Tessera Sanitaria - What It Is and How to Get One

If you are going to be staying in Italy long-term, you are going to need some form of health insurance. If you are an Italian resident and want to take advantage of Italy's world-renowned, wonderful (because it's mostly free because it's paid for by taxes) healthcare system, you are going to need a tessera sanitaria.

So what exactly is a tessera sanitaria? How do you get one? Don't worry, I have all the answers (well, most of them, anyway...).

What Is a Tessera Sanitaria?

A lot of other websites draw this out and give confusing answers, but I will put it simply: the tessera sanitaria is a health insurance card. If you are a resident in Italy and are going to be using the Servizio Sanitario Nazionale (SSN) or Italian National Health Services, you need this card. You have to present it every time you go to the doctor, the hospital, the pharmacy (if you are getting a prescription), and even, as I recently discovered, when you are applying for residency in your chosen town.

If you have private insurance or go to a private doctor, you don't need it. But if you are going to go to anything related to the public health care system, it is mandatory.

Every native Italian citizen receives a tessera sanitaria (completely free) when they are one year old. In many ways, it is like our American social security number, since it (along with the codice fiscale, which I will describe in a future post) is assigned by the government and is unique to every individual person. If you aren't born in Italy, though, you have to apply for one.


How Do I Get a Tessera Sanitaria?

I'm not going to lie to you: getting the tessera sanitaria was (and continues to be...) a pain in the you-know-what. It is very difficult to explain how the process works, because it is different in every city and it depends on a lot of different factors

So I will explain it to you as simply as I can: 

You get the tessera sanitaria from either the Agenzia delle Entrate or the Agenzia Sanitaria Locale (ASL) nearest you. If you do the latter, you can get the tessera sanitaria when requesting a medico di base or your primary physician (Just to make things even more confusing, the ASL is called something different in every region... so you will have to do some Googling. Sorry.).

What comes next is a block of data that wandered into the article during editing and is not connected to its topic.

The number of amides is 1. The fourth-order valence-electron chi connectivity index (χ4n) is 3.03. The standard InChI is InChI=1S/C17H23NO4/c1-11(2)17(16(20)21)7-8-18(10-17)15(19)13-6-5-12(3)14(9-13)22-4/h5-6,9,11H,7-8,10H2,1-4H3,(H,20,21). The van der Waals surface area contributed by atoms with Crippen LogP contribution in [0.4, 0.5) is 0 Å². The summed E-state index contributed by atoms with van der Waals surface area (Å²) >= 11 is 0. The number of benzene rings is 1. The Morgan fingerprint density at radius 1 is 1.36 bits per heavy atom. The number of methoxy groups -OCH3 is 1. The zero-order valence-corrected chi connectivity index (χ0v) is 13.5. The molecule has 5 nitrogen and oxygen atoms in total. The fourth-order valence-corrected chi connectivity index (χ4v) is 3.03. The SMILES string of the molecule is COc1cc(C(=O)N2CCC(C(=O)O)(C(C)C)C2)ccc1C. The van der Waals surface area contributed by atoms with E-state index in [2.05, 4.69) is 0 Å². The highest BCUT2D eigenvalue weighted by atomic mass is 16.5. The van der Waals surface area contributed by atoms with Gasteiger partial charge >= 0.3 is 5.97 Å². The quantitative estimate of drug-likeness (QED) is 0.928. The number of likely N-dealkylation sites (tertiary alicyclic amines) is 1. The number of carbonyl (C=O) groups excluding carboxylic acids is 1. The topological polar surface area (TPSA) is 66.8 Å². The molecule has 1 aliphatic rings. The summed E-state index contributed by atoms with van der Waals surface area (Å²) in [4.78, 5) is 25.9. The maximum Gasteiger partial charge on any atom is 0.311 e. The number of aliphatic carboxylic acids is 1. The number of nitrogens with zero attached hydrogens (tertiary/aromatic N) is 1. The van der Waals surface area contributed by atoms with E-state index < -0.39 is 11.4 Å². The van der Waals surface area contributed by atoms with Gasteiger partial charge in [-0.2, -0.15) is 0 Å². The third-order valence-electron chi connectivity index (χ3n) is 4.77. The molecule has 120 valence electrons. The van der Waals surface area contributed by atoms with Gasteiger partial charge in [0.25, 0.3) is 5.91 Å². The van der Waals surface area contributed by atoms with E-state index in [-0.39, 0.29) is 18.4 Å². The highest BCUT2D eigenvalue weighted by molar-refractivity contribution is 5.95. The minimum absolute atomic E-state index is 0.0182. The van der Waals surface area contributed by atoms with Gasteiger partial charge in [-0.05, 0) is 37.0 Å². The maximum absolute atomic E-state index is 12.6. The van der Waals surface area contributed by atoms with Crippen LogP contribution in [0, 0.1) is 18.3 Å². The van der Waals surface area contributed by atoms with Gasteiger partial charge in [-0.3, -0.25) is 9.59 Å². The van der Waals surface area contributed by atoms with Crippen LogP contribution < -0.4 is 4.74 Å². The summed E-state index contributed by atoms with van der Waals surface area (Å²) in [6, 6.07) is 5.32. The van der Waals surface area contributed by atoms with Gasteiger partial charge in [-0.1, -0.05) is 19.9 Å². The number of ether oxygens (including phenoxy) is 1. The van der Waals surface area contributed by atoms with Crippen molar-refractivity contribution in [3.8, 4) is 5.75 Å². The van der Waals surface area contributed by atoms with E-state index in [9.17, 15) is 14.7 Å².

I can't tell you for sure what all you will need in order to get the card, because obviously that changes from region to region too. But here is a list of the things I needed in order to get mine:

  • copy of passport
  • copy of carta di soggiorno or permesso di soggiorno
  • codice fiscale (if you have one, otherwise this is one way to get one)
  • name of the doctor you want to be your primary physician (you can find a list of the ones in your area via the ASL website)
  • current address/residency statement

In these trying Covid times, some ASL offices like mine allow you to apply for your tessera sanitaria online via email instead of in person at their physical location. You just attach all the necessary documents and they reply with a temporary version of your card you can print out.

Then, if you have the temporary card, you wait. The actual card is sent to you via the mail (you may get it on the same day if you apply in person).

It has been around two weeks since I got my temporary card and I am still waiting to receive the actual plastic card in the mail, but I'll give you an update whenever I get it to let you know when to expect yours.


I Have My Tessera Sanitaria, Now What?

Once you finally have the tessera sanitaria in hand, you are officially able to go to a doctor with no issues, because you are officially a part of the Italian public health care system. It lasts for six years, after which they should send you a new one without you having to apply for it.

If you can understand a fair bit of Italian, this video from the Azienda delle Entrate (the same agency whose stamp is on the carta di soggiorno) may help clear up any questions you may still have about the tessera sanitaria.

UPDATE: I finally received my tessera sanitaria card in the mail around three weeks after I requested it. I also found out that you can also use it to prove you are over 18 to buy cigarettes (if you're into that), borrow books from the library, and sign into government website portals in addition to the health care-related things I already mentioned. This card is basically the key that unlocks all of Italy, so make sure to keep yours safe when you get it!

Have you applied for your tessera sanitaria yet? What was the process like for you? Let us know in the comments!


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